It would seem to imply a guttural pronunciation for aleph here, which is odd, since certainly by the evidence of the Dead Sea Scrolls it is fully quiescent, and the stronger ayin is headed that way as well. (On the other hand, ayin can be transliterated by gamma, which is some evidence for its pronunciation around this time.) However, this runs completely counter to the abundant evidence that aleph -- always the weakest of the gutturals -- is thoroughly quiescent at this time; see, e.g., P. Joüon & T. Muraoka, A Grammar of Biblical Hebrew (Rome: 2006), pp. 82-82 (§ 24) for full discussion.

The strangeness of these two isolated examples has attracted some attempts at explanation, including along the lines suggested by OP (that the "X" is a Hebrew aleph making an indeclinable ending for the Greek name). The fullest discussion I'm aware of is: Robert J. North, “The Qumran ‘Sadducees’,” Catholic Biblical Quarterly 17.2 (1955): 44-68 (discussion on p. 54). But there is no agreement about this, and all suggestions are speculative, and lack compelling evidence. There is certainly no other linguistic evidence or consideration which would explain these cases.

That discussion is a little rough and ready, but one at least should not generalize from OP's two examples to a more widespread pattern. I know of no other cases of Greek χ "representing" Hebrew א as we have it in these two cases.


Graphic Comparison

Aleph and chi are "drawn" quite differently. Aleph takes three distinct strokes; chi is much more like a simple X. Here are examples (from a roughly similar time/milieu) of aleph from the Great Isaiah Scroll (1QIsaa), the other showing chi from the Greek Minor Prophets Scroll from Naḥal Hever (8HevXII gr):

  • 1QIsa^a^, Col. 28, line 7 = 1QIsaa, Col. 28, line 7 = last two words of Isa 34:6
  • Close-up of Aleph
  • 8HevXII = LXX Zech 9:3 = 8HevXII, Col. B2, line 12 = LXX Zech 9:3
  • Close-up of Chi
  • 2
    Even if the extra letter was representing a consonant (which as you note is odd), how does it make sense for velar~uvular ח to be transliterated as χ, but pharyngeal ח not transliterated, and glottal א as χ again? What I thought you were getting at with the example of Ambakoum was that there are other examples of final letters added for no apparent reason (BDF on same page also notes this), but I don't think you ended up following that line of reasoning here. I think the question is more, how did this phonetic change come to be, or how do we know this is not a graphical issue? – b a Apr 24 at 15:08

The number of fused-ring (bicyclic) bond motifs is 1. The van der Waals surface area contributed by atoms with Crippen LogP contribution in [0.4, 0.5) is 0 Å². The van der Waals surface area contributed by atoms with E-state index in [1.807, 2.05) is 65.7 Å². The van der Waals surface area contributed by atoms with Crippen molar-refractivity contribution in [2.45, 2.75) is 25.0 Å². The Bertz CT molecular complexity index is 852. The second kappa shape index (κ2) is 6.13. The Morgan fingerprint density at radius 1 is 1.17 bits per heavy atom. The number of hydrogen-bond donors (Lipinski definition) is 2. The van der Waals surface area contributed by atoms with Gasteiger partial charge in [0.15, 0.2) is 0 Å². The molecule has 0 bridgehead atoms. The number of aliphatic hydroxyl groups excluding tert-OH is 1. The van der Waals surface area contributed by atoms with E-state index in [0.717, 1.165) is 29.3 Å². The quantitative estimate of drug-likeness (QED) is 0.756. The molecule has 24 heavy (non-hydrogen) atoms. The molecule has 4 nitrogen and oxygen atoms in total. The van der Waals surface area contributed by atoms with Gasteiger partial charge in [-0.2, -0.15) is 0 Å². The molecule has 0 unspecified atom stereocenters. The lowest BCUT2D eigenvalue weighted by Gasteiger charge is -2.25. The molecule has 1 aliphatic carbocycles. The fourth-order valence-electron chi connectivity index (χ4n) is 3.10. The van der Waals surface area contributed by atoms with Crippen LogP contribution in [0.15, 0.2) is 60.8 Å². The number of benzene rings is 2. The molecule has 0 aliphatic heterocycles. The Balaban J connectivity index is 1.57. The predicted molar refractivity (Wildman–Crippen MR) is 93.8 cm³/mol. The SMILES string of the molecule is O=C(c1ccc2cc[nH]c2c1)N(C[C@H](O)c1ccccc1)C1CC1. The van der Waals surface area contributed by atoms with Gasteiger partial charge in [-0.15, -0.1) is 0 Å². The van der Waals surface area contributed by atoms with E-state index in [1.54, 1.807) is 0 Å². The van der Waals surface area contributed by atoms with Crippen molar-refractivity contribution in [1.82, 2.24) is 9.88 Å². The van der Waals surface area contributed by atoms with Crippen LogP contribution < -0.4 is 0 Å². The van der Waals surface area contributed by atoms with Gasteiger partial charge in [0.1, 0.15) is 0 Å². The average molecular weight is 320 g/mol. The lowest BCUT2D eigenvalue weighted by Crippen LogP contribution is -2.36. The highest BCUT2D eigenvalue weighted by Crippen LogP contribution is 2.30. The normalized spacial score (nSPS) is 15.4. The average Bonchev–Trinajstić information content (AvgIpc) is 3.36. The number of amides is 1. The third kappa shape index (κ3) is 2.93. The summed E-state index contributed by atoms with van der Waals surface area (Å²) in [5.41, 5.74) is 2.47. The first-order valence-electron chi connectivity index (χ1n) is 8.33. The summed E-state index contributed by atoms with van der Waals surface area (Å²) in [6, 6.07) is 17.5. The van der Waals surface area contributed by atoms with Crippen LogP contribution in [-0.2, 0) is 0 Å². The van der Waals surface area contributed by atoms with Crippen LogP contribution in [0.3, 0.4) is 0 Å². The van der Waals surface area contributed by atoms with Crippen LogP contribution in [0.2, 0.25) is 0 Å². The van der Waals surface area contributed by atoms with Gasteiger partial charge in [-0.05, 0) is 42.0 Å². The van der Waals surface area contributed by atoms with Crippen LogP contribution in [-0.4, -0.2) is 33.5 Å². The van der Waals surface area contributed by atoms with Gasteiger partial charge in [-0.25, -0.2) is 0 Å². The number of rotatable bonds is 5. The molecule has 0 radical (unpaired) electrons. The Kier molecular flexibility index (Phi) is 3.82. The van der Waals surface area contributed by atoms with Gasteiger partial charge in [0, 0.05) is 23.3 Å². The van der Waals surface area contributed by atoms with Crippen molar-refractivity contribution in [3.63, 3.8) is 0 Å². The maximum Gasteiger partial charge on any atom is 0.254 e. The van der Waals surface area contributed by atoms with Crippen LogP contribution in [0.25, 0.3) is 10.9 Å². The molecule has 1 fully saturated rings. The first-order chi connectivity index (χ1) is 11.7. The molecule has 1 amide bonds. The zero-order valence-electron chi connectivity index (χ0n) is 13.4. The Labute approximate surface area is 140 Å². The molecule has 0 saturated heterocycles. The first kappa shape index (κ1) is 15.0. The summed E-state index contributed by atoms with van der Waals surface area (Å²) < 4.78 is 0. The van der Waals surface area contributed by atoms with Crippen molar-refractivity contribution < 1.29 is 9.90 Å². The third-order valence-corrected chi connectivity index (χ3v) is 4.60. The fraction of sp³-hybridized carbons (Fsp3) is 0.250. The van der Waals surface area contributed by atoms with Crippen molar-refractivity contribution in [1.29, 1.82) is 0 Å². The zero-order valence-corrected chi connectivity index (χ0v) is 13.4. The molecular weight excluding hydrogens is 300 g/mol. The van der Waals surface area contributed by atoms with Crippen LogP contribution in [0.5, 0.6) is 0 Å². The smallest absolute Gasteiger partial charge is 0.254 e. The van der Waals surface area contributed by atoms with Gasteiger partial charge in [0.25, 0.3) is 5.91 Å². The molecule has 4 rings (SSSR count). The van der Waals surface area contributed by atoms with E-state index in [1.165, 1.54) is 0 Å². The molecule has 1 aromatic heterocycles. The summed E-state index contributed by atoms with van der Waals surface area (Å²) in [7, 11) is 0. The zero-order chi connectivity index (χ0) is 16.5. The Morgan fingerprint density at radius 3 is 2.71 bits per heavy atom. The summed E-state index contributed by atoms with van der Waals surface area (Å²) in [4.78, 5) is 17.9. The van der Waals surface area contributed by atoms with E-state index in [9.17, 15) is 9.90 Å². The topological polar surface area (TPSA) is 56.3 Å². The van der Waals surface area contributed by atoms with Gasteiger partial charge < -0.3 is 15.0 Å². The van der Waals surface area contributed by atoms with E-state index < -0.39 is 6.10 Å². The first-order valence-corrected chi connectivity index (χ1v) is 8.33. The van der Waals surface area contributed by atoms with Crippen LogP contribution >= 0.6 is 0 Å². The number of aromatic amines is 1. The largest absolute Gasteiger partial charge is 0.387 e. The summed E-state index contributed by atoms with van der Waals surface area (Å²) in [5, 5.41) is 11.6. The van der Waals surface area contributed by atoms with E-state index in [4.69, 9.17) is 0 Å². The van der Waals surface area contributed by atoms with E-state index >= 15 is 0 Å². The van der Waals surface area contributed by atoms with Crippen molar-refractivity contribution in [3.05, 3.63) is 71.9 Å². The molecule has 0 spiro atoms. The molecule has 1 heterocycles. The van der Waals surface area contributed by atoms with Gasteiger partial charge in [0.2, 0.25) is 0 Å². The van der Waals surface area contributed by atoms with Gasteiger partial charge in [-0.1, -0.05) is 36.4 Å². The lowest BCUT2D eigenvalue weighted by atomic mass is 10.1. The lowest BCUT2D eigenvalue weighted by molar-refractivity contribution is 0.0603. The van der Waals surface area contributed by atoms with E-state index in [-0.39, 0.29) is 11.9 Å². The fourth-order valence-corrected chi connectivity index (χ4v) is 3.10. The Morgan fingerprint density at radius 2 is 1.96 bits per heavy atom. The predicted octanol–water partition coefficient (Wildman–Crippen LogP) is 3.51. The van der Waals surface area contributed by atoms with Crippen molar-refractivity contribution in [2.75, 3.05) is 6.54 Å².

• 1
    @ba The oddity is not that it represents a consonant, but that aleph should have consonantal value of this kind in this period. | There is no phonetic explanation (I'm aware of) to explain this strange case, and will update with one or two tidbits. I've invested as much time in this as I can, though -- reminds me what a time-sink even a "simple" Q&A can be on BH.SE! – Dɑvïd Apr 25 at 12:42
  • 1
    Even if there are differences, an א in a Greek manuscript would certainly have been most likely to be interpreted as χ over any other letter, no less likely than the famous case of יהוה being read as ΠΙΠΙ. I don't think either that two cases is a very good proof for a general rule, but since there's no other clear explanation, there's at least a reason to consider the possibility that the unusual letter is paralinguistic – b a Apr 25 at 15:38
  • @ba Fair enough, and much like Gottfried Kuhn's suggestion (in 1929, cited at footnote 31 in the page of Robert North's article, linked above). The "famous case" has been discussed in another Q&A on this site, if you haven't run across that one already. Here, we have a seemingly inexplicable case, so yes, it's worth considering all options. Given that no other final-aleph names (there are dozens, anyway! סְבָא, גֵּרָא מֵידְבָא, סִיסְרָא, צִיבָא ...) get such treatment inclines me to think these two are "merely" aberrant ... but maybe not! :) – Dɑvïd Apr 25 at 22:25

Your Answer

By clicking “Post Your Answer”, you agree to our terms of service, privacy policy and cookie policy

Not the answer you're looking for? Browse other questions tagged or ask your own question.